Molyneux, Notch, Anthropy: why gaming’s new cult of personality is good for the industry

Peter Molyneux

Peter MolyneuxRecently, I interviewed Peter Molyneux about his new iOS game, Curiosity. He describes it as little short of miraculous, a global experiment that supposedly contains a life-changing secret at its heart. Everyone else describes it as ‘some cube thing’, all but certain to mark another occasion when the quirky creator over-promises and under-delivers.

Molyneux’s reputation as a big dreamer suffering from an excess of ambition has won him no shortage of controversy – and scepticism. Even as someone who likes big dreamers, I had to admit Curiosity’s cube thing seemed a little perplexing.

But there’s something about speaking to the man that makes you want to believe. He described to me his rush flight back to England in response to Curiosity’s App Store launch – where he pressed his phone to the window, desperate for a signal, feeling it would be “worth it” if he caused the flight to crash.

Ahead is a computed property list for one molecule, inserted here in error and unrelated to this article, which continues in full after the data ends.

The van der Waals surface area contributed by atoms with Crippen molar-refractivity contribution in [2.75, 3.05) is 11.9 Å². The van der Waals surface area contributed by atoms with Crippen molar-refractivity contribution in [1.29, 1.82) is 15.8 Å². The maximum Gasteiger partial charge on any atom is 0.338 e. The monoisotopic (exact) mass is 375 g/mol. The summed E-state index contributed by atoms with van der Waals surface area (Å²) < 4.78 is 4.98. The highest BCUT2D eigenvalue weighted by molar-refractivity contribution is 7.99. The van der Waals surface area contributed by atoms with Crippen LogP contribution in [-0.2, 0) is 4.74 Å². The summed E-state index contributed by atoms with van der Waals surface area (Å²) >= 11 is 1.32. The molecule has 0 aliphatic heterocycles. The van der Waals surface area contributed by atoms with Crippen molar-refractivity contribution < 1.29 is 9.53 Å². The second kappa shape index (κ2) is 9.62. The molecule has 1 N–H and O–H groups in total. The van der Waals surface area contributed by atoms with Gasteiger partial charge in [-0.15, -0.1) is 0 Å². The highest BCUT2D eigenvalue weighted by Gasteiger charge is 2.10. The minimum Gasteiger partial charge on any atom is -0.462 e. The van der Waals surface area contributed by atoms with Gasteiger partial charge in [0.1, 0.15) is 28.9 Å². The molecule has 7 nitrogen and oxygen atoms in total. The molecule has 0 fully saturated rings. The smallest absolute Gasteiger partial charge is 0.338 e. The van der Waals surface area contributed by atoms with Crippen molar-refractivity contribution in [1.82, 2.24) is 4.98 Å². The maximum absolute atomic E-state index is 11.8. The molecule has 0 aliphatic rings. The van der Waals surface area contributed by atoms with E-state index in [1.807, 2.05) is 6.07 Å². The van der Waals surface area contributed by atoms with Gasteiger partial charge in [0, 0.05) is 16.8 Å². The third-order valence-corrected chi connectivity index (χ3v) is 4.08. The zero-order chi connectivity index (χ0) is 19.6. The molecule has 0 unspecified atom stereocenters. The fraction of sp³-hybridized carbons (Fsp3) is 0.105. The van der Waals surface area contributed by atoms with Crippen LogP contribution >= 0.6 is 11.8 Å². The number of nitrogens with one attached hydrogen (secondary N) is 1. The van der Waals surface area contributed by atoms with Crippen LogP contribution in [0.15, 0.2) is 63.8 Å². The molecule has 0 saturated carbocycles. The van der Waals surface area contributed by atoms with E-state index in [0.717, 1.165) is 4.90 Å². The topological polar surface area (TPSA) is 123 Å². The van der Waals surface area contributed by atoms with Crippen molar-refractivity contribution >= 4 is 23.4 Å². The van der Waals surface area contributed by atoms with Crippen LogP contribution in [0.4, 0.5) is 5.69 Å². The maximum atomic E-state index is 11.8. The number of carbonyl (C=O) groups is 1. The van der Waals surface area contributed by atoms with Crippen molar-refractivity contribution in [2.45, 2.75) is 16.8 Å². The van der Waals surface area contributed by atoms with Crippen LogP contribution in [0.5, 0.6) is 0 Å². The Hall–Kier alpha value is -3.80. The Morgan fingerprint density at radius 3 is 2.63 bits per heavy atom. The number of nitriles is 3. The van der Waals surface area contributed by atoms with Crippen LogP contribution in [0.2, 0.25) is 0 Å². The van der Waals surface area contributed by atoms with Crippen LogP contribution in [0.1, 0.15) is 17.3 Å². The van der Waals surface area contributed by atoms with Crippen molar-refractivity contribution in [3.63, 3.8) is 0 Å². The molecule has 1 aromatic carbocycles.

His sense of wonder that so many people had gathered to tap at his mysterious cube was palpable. Peter Molyneux is a man that wants to find the answers to the questions his imagination poses; he wants to know whether a sense of mystery and community is enough to drive hundreds of thousands of people to
pursue an experience together. His fascination is tangible, electric, inspiring.

This, I thought, is why people pay attention to Molyneux, why his persona inspires a parody Twitter account and an elaborate profile piece in Wired. The man is inseparable from the ethos of his work, and one can’t take interest in one without the other.

Peter Molyneux

Peter Molyneux

This industry is starved for personality, and some don’t like the idea of authorship at all – games are the product of a team environment, it’s the player that should take the lead in crafting the experience, and so on. That’s why such figures can be so contentious: it’s rare that fans get the opportunity to personify games, or to correlate them with a single voice.

Yet obviously people want to, hence the rush to crown figureheads, to attribute games or companies to someone. That’s arguably natural: every medium has recognisable voices and faces, and it’s really only games that still struggle with how to negotiate celebrity and creatorship on an individual level. It’s controversial; people like Molyneux, Hideo Kojima or David Cage very easily fall under the lens of examination, pinned for dissection, idolisation and scrutiny.

Continue >>